If you’ve been managing your business solo up until now, it can feel overwhelming and scary to start working with someone else. It’s always scary to try something new, but when you’re looking to recruit quality help for your business, usually the support you gain outweighs the feelings of fear.
Since 2021 we’ve seen millions leave their jobs in pursuit of more flexibility, happiness and ultimately more freedom. The “Great Resignation” has caused many business owners and workers alike to wonder if the traditional working relationships of employee and employer is sustainable long term.
With more and more people leaning towards entrepreneurship you may be wondering what’s the best move for your company. Should you look into hiring a full time employee or start working with an independent contractor? In this post we’ll get into what constitutes an employee vs an independent contractor, as well as what option will suit you and your business needs the best.
An employee is a worker that an employer has added to its payroll. When an employer adds a person to its payroll they are then responsible for withholding a portion of the employees pay. This is known as a payroll tax, something that an employer needs to register for so that they can give those funds to the appropriate government agencies.
When you hire an employee you are in charge of their hours, the tools they use, their work location, and where they should make work related purchases. If you also tell your worker how they should perform their deliverables then the IRS is more likely to classify that worker as an employee.
Another thing to take into consideration is that if you give your worker training or evaluations then the IRS would probably classify that worker as an employee.
An independent contractor is a self employed worker who enters into a working relationship with a client via a written or verbal agreement. The client is then pays the contractor for their services rendered.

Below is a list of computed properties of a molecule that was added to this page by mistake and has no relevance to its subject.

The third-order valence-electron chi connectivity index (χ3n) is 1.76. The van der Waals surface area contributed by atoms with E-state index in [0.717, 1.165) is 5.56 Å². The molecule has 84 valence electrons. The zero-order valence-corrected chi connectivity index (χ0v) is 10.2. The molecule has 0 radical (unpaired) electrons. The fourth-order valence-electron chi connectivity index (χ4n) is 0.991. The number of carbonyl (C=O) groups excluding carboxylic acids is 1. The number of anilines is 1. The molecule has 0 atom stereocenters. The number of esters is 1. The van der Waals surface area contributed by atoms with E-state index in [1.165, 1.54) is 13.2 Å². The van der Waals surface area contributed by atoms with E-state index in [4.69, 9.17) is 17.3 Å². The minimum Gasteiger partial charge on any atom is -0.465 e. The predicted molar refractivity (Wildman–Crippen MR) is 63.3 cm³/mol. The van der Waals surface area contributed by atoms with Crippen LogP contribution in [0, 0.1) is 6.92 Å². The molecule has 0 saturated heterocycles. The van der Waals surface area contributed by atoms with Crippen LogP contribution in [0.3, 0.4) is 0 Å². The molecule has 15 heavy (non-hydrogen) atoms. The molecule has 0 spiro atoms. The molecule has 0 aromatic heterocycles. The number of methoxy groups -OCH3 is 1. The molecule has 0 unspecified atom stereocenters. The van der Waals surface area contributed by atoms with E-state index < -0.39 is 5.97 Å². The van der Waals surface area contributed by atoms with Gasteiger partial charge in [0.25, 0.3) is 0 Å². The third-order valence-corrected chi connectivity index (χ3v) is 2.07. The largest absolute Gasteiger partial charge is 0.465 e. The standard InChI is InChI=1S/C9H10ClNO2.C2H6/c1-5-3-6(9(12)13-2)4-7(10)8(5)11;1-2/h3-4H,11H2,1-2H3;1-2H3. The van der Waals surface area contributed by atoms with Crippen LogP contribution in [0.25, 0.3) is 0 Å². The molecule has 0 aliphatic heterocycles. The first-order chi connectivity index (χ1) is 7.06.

Independent contractors are typically in charge of how and when they work. They are usually in charge of providing the tools and equipment that they need to complete their assignments. While the client or business owner is in charge of certain areas of the agreement, such as deadlines, projects and campaigns, the contractor decides how the assignment is done.
Contractors are not considered to be employees, since they are self employed. For that reason they are not on their clients payroll. They are totally responsible for reporting and remitting their taxes to the IRS, state and local government tax authorities. Since they are not considered to be employees contractors are not given benefits or paid time off.
Independent contractors will give their clients invoices as a means of collecting payment for their services rendered. These contracts ideally should have a start and end date.
Tax Considerations: W-2s and 1099s
Let’s go over the differences in record keeping and employer responsibilities when it comes to employees vs independent contractors.
It doesn’t matter if they are full or part time, there are various taxes that employees are subjected to by the federal and state government tax authorities - and sometimes the county or city where they work.
When they’re hired employees are required to fill out a W-4 (Employees Withholding Certificate). The document will ask for the employees name, address, social security number, their filing status, their dependants, withholding adjustments as well as any income coming in from their spouse if they have one.
Employers are no longer required to turn in the W-4 to the IRS unless they’re asked for it. The document stays with the employer as an official record used for determining tax withholding.